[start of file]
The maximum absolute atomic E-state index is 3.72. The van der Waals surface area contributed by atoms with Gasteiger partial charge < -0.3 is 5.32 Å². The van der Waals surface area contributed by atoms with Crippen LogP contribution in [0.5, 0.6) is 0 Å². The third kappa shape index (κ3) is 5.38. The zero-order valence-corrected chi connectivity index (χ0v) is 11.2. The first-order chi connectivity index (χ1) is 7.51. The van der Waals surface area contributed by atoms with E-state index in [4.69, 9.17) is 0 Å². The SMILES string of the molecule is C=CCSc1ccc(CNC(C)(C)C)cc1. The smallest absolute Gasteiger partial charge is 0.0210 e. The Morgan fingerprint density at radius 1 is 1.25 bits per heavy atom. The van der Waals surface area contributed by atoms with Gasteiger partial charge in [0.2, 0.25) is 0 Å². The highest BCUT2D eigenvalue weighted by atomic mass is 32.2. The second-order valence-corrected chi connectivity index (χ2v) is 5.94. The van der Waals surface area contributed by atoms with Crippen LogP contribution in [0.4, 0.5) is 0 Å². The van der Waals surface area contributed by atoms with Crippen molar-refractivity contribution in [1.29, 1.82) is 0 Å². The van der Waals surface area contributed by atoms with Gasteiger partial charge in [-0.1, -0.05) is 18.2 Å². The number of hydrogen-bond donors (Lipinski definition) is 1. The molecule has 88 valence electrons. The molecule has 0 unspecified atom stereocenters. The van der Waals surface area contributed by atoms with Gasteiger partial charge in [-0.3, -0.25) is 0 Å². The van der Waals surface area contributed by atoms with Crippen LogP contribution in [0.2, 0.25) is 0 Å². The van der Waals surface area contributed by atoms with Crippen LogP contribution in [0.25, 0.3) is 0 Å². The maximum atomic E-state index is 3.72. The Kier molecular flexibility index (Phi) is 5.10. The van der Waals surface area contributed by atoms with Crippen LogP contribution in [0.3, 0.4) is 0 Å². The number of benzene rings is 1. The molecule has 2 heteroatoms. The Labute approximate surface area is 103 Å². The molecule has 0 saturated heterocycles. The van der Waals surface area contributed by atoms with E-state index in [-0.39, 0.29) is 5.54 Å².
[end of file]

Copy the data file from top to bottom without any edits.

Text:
The maximum absolute atomic E-state index is 3.72. The van der Waals surface area contributed by atoms with Gasteiger partial charge < -0.3 is 5.32 Å². The van der Waals surface area contributed by atoms with Crippen LogP contribution in [0.5, 0.6) is 0 Å². The third kappa shape index (κ3) is 5.38. The zero-order valence-corrected chi connectivity index (χ0v) is 11.2. The first-order chi connectivity index (χ1) is 7.51. The van der Waals surface area contributed by atoms with E-state index in [4.69, 9.17) is 0 Å². The SMILES string of the molecule is C=CCSc1ccc(CNC(C)(C)C)cc1. The smallest absolute Gasteiger partial charge is 0.0210 e. The Morgan fingerprint density at radius 1 is 1.25 bits per heavy atom. The van der Waals surface area contributed by atoms with Gasteiger partial charge in [0.2, 0.25) is 0 Å². The highest BCUT2D eigenvalue weighted by atomic mass is 32.2. The second-order valence-corrected chi connectivity index (χ2v) is 5.94. The van der Waals surface area contributed by atoms with Crippen LogP contribution in [0.4, 0.5) is 0 Å². The van der Waals surface area contributed by atoms with Crippen molar-refractivity contribution in [1.29, 1.82) is 0 Å². The van der Waals surface area contributed by atoms with Gasteiger partial charge in [-0.1, -0.05) is 18.2 Å². The number of hydrogen-bond donors (Lipinski definition) is 1. The molecule has 88 valence electrons. The molecule has 0 unspecified atom stereocenters. The van der Waals surface area contributed by atoms with Gasteiger partial charge in [-0.3, -0.25) is 0 Å². The van der Waals surface area contributed by atoms with Crippen LogP contribution in [0.2, 0.25) is 0 Å². The van der Waals surface area contributed by atoms with Crippen LogP contribution in [0.25, 0.3) is 0 Å². The maximum atomic E-state index is 3.72. The Kier molecular flexibility index (Phi) is 5.10. The van der Waals surface area contributed by atoms with Crippen LogP contribution in [0.3, 0.4) is 0 Å². The number of benzene rings is 1. The molecule has 2 heteroatoms. The Labute approximate surface area is 103 Å². The molecule has 0 saturated heterocycles. The van der Waals surface area contributed by atoms with E-state index in [-0.39, 0.29) is 5.54 Å².